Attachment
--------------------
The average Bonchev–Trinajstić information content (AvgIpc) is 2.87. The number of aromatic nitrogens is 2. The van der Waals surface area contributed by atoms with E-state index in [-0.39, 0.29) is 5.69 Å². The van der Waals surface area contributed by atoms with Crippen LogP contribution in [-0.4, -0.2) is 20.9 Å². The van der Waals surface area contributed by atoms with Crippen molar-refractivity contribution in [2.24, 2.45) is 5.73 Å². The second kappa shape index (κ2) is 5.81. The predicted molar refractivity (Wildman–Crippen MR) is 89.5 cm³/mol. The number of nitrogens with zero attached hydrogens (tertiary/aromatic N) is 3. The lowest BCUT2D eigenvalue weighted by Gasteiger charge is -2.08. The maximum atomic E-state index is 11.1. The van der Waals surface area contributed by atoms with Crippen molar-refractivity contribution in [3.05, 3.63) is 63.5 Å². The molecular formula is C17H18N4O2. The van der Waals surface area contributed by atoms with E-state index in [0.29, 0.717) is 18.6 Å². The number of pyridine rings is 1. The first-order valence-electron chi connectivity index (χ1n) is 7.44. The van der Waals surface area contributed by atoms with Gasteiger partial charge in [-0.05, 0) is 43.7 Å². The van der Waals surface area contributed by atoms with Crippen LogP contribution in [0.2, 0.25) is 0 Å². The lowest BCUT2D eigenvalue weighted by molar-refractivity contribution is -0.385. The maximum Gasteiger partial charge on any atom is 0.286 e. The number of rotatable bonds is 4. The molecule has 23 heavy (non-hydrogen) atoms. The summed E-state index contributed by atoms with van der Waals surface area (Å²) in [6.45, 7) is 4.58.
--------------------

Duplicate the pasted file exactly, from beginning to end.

The average Bonchev–Trinajstić information content (AvgIpc) is 2.87. The number of aromatic nitrogens is 2. The van der Waals surface area contributed by atoms with E-state index in [-0.39, 0.29) is 5.69 Å². The van der Waals surface area contributed by atoms with Crippen LogP contribution in [-0.4, -0.2) is 20.9 Å². The van der Waals surface area contributed by atoms with Crippen molar-refractivity contribution in [2.24, 2.45) is 5.73 Å². The second kappa shape index (κ2) is 5.81. The predicted molar refractivity (Wildman–Crippen MR) is 89.5 cm³/mol. The number of nitrogens with zero attached hydrogens (tertiary/aromatic N) is 3. The lowest BCUT2D eigenvalue weighted by Gasteiger charge is -2.08. The maximum atomic E-state index is 11.1. The van der Waals surface area contributed by atoms with Crippen molar-refractivity contribution in [3.05, 3.63) is 63.5 Å². The molecular formula is C17H18N4O2. The van der Waals surface area contributed by atoms with E-state index in [0.29, 0.717) is 18.6 Å². The number of pyridine rings is 1. The first-order valence-electron chi connectivity index (χ1n) is 7.44. The van der Waals surface area contributed by atoms with Gasteiger partial charge in [-0.05, 0) is 43.7 Å². The van der Waals surface area contributed by atoms with Crippen LogP contribution in [0.2, 0.25) is 0 Å². The lowest BCUT2D eigenvalue weighted by molar-refractivity contribution is -0.385. The maximum Gasteiger partial charge on any atom is 0.286 e. The number of rotatable bonds is 4. The molecule has 23 heavy (non-hydrogen) atoms. The summed E-state index contributed by atoms with van der Waals surface area (Å²) in [6.45, 7) is 4.58.